British pubs are closing at a rate of 18 per week, and it's all our own fault. We're buying cheap beers at the supermarket and drinking them in the lonely silence of our own homes, rather than drowning ourselves in alcohol in public. The result is that thousands of local institutions are no more. With this column, The Pubituary, we'll be paying homage to some of those fallen heroes.
The Dyke, Brighton (1895 – September, 2018)
According to local legend, the Dyke pub – opened in 1895 – was haunted by a "Grey Lady" who moved objects around and cut off the beer supplies. Now, the Dyke – having been put to rest at the grand old age of 113 – will become nothing but a local legend itself.
The pub was originally closed back in 2016. Last month, it was sold to property developers who planned to turn it into a supermarket, but the deal seems to have fallen flat.
The pub attracted a fair few characters over the years, like Meghan the fire-thrower – remembered by local Alan Purton – who used to perform on Dyke Road post-shift. She's now somewhere in Switzerland. Or the late Tommy, remembered by Ian Fardell, who "didn't turn up for a few days, so we went round and knocked on his door, and he was quite ill. Without that pub, I never would've known."
Its recent history began when pub entrepreneur Martin Webb – who, pub quiz fans, used to present Risking It All for Channel 4 – took over The Dyke in 2010. "We made it really beautiful – it was sort of shabby chic, with lots of craft beers and great local wines," he told me, "and it worked for a while." Soon, though, it started to struggle: "The basic problems was the pub was way too big and the costs of running it way too high."
This led to Webb, in 2016, suddenly closing its doors, prompting a "Save the Dyke Pub" campaign, which picked up 1,700 signatures. Ian Fardell, who was also group secretary, remembers its closure: "They literally shut it overnight. They opened it up a day later as the Emporium of Treasure and Trash, a junk shop."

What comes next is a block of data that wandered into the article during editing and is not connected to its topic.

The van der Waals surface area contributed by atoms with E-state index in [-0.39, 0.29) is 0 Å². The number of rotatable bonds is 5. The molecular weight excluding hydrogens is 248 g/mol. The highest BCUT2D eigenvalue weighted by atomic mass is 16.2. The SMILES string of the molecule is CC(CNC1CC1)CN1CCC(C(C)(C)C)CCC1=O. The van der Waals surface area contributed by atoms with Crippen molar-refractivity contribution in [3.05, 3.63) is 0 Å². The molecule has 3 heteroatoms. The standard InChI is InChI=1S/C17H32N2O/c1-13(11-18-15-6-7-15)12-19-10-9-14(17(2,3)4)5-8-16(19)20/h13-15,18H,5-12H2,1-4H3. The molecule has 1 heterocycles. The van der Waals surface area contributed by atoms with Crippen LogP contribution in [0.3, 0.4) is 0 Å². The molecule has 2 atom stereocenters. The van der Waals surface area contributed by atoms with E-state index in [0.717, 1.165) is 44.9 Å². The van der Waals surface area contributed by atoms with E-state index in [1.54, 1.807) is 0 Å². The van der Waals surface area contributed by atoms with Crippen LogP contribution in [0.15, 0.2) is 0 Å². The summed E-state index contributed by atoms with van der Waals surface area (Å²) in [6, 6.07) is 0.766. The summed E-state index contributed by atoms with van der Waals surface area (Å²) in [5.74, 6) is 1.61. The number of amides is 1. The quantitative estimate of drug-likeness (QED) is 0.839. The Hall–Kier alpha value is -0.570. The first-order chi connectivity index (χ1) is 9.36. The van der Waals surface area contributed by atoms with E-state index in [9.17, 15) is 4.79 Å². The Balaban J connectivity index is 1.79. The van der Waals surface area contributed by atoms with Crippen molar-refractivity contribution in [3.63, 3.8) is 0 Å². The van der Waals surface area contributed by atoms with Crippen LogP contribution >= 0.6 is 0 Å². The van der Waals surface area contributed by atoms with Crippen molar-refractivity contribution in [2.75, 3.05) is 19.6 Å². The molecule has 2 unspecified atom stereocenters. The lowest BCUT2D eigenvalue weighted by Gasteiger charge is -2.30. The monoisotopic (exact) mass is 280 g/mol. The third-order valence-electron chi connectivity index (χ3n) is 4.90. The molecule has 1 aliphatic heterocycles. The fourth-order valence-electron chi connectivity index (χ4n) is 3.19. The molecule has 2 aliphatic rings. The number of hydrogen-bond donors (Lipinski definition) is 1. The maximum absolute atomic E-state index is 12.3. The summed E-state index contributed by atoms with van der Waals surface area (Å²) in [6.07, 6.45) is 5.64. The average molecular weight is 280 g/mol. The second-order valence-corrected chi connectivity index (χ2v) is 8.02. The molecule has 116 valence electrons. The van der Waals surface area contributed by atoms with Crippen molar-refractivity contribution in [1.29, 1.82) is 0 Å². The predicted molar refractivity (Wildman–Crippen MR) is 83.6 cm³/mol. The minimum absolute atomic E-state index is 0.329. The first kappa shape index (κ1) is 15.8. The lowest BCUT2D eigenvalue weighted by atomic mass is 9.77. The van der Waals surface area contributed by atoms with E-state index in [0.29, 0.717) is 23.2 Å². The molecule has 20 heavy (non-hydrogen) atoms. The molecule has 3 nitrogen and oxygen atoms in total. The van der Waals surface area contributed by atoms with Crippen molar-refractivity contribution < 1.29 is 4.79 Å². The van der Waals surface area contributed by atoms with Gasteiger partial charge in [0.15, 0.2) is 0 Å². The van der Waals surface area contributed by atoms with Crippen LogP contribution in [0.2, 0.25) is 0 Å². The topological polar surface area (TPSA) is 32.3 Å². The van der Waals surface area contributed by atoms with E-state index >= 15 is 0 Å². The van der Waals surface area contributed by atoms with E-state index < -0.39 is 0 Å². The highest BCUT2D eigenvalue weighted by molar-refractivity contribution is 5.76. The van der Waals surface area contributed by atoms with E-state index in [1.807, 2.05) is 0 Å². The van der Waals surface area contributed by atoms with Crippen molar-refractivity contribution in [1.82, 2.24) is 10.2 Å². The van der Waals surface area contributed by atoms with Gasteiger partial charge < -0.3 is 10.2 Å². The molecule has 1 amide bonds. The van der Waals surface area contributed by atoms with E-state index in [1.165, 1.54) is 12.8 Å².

Here, it got messier. While the community tried to protect the pub as an Asset of Community Value and fundraised, Webb rejected the bids they supported.
Catherine Hill, who runs the online Save the Dyke group, said: "One of the reasons the pub was listed was for its original ornate bar. In between the inspection assessment by Historic England and the letter arriving, the owner [Webb] removed all the original features." Some ended up in the junk shop that replaced the Dyke, treasure lost among the trash.
Since 2010, Brighton has lost 20 of its pubs, with half of them sinking between 2016 and 2017. As well as higher taxes and fewer punters, even more worrying is the fact that the area's pubs are facing problems with homophobia. The loss of The Dyke specifically has left a void of pubs in the area. "There are pubs 20 minute walks away," local Pauline Jordan tells me, "but the old guys who used to go in can't now as they can't walk to the nearest pub. It's a disgrace."
Webb is insistent that the locals "voted with their feet" and that the Save the Dyke group are "fanatics" who "wanted to turn back history". But it seems wrong to discount the voices of nearly 2,000 locals. Regardless of whether a new pub will open, the original will be missed, its last orders gong echoing in locals' ears. As Fardell puts it: "It was the fabric of our community. Rome has its piazzas – we have our pubs."
The Dyke Tavern is survived by its 1,700 signatories and a fire-thrower in Switzerland.